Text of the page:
The appeal of vintage Singer sewing machine cabinets resides in their history, decorative design and versatility. They're often refurbished to make desks and other furniture. Old Singer cabinets were made of real wood with carved drawers and intricate treadle metalwork. You can restore an early sewing desk's surface with a cleaning that will maintain the wood's original finish and preserve its integrity.
Things You'll Need:
- Vegetable-oil based soap
- Clean cloths or sponges
- Cotton swabs
- 2 buckets
- No. 0000 steel wool
- Wood-filler crayon or touch-up marker
- Orange oil or lemon oil polish
Mix the soap and water according to the manufacturer's directions in one bucket. Fill another bucket with clean water. Dip a soft cloth into the soap, wring it out and gently rub it over the surface of the cabinet. Clean any carved crevices with a cotton swab. Periodically change cloths as they become soiled. Rinse out a fresh cloth with clean water and remove any surface residue left by the soap. Wipe down the cabinet and allow it to thoroughly air dry.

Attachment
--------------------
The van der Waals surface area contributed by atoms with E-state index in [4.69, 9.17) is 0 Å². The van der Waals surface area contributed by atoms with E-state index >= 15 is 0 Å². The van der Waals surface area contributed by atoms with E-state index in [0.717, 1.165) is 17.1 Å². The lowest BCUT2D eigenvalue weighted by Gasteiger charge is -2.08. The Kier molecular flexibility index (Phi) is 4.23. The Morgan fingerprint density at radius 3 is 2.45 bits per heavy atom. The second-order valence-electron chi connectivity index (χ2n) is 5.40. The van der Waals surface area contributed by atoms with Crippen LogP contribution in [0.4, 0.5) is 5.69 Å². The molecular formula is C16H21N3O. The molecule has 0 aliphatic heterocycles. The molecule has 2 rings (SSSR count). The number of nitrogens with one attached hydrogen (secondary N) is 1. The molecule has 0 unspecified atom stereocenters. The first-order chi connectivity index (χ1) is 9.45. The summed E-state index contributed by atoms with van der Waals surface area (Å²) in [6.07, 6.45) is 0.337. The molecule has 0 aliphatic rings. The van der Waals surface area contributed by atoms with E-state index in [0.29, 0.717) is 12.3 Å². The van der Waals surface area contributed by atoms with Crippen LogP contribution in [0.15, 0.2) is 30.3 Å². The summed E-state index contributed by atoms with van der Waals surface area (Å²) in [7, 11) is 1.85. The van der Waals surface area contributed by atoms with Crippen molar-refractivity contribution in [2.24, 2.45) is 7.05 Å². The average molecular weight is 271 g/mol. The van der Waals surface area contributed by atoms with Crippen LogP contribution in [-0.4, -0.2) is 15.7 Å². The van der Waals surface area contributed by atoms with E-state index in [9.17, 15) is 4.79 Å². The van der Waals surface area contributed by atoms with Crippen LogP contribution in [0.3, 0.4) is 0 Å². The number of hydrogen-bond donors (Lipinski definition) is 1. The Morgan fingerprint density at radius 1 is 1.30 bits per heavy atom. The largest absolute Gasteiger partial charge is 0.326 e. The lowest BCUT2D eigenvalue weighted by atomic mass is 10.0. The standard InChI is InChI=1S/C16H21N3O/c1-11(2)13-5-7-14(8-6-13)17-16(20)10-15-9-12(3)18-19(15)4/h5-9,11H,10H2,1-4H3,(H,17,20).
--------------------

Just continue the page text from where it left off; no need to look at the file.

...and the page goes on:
Rub the steel wool gently over the cabinet to remove any dullness in the wood. Dry dust the desk.
Fill in any scratches on the cabinet with the wood-filler crayon or touch-up pen in a matching color.
Smooth the oil-based polish over the wood with a clean cloth and buff with a dry one to a fine luster. Maintain the finish by cleaning regularly with a good-quality furniture polish.
Don't get the cabinet soaking wet. Be sure to regularly wring out your cloths as you work. Cleaning the cabinet with a soapy solution is often enough to restore its finish. In rare cases, you may need to use mineral spirits to restore the surface. Rub a clean cloth dipped in the solvent over the cabinet in a well-ventilated room or outdoors. Wipe down with a clean cloth and apply a wood conditioner.
Danette Marie has been writing since 1990. Her work includes promotional materials for both the nonprofit and private sectors in the United States, France and India. She holds a Master of Science degree in communications from the SI Newhouse School of Syracuse University and a Bachelor of Arts degree from Marywood University in Scranton, PA. Danette is based in New York City.